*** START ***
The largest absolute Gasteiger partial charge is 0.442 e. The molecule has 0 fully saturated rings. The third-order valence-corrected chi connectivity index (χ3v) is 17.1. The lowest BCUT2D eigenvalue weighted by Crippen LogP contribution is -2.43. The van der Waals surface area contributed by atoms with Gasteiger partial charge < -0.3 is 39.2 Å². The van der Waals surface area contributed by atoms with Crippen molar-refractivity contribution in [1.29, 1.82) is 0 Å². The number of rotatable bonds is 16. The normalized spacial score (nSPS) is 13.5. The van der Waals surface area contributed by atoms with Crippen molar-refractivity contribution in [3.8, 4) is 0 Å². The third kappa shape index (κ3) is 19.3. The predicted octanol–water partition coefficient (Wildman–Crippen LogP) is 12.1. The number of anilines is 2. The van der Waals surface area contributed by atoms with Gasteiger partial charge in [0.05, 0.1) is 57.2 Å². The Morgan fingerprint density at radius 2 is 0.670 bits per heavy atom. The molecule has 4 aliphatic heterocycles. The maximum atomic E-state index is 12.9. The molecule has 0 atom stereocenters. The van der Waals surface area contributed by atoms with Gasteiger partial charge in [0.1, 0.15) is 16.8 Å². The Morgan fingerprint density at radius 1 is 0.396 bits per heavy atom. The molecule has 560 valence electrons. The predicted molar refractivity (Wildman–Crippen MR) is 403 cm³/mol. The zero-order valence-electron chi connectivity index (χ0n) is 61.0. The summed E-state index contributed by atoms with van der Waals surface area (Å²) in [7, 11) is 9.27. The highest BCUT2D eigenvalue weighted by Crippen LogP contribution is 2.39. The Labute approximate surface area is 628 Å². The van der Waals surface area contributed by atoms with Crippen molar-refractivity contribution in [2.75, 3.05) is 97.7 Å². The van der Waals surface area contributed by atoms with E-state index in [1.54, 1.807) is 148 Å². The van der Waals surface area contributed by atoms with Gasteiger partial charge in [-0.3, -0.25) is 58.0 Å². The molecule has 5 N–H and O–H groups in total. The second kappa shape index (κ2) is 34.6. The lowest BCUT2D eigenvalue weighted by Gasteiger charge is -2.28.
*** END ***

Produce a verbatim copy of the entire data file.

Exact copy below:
The largest absolute Gasteiger partial charge is 0.442 e. The molecule has 0 fully saturated rings. The third-order valence-corrected chi connectivity index (χ3v) is 17.1. The lowest BCUT2D eigenvalue weighted by Crippen LogP contribution is -2.43. The van der Waals surface area contributed by atoms with Gasteiger partial charge < -0.3 is 39.2 Å². The van der Waals surface area contributed by atoms with Crippen molar-refractivity contribution in [1.29, 1.82) is 0 Å². The number of rotatable bonds is 16. The normalized spacial score (nSPS) is 13.5. The van der Waals surface area contributed by atoms with Crippen molar-refractivity contribution in [3.8, 4) is 0 Å². The third kappa shape index (κ3) is 19.3. The predicted octanol–water partition coefficient (Wildman–Crippen LogP) is 12.1. The number of anilines is 2. The van der Waals surface area contributed by atoms with Gasteiger partial charge in [0.05, 0.1) is 57.2 Å². The Morgan fingerprint density at radius 2 is 0.670 bits per heavy atom. The molecule has 4 aliphatic heterocycles. The maximum atomic E-state index is 12.9. The molecule has 0 atom stereocenters. The van der Waals surface area contributed by atoms with Gasteiger partial charge in [0.1, 0.15) is 16.8 Å². The Morgan fingerprint density at radius 1 is 0.396 bits per heavy atom. The molecule has 560 valence electrons. The predicted molar refractivity (Wildman–Crippen MR) is 403 cm³/mol. The zero-order valence-electron chi connectivity index (χ0n) is 61.0. The summed E-state index contributed by atoms with van der Waals surface area (Å²) in [7, 11) is 9.27. The highest BCUT2D eigenvalue weighted by Crippen LogP contribution is 2.39. The Labute approximate surface area is 628 Å². The van der Waals surface area contributed by atoms with Crippen molar-refractivity contribution in [2.75, 3.05) is 97.7 Å². The van der Waals surface area contributed by atoms with E-state index in [1.54, 1.807) is 148 Å². The van der Waals surface area contributed by atoms with Gasteiger partial charge in [-0.3, -0.25) is 58.0 Å². The molecule has 5 N–H and O–H groups in total. The second kappa shape index (κ2) is 34.6. The lowest BCUT2D eigenvalue weighted by Gasteiger charge is -2.28.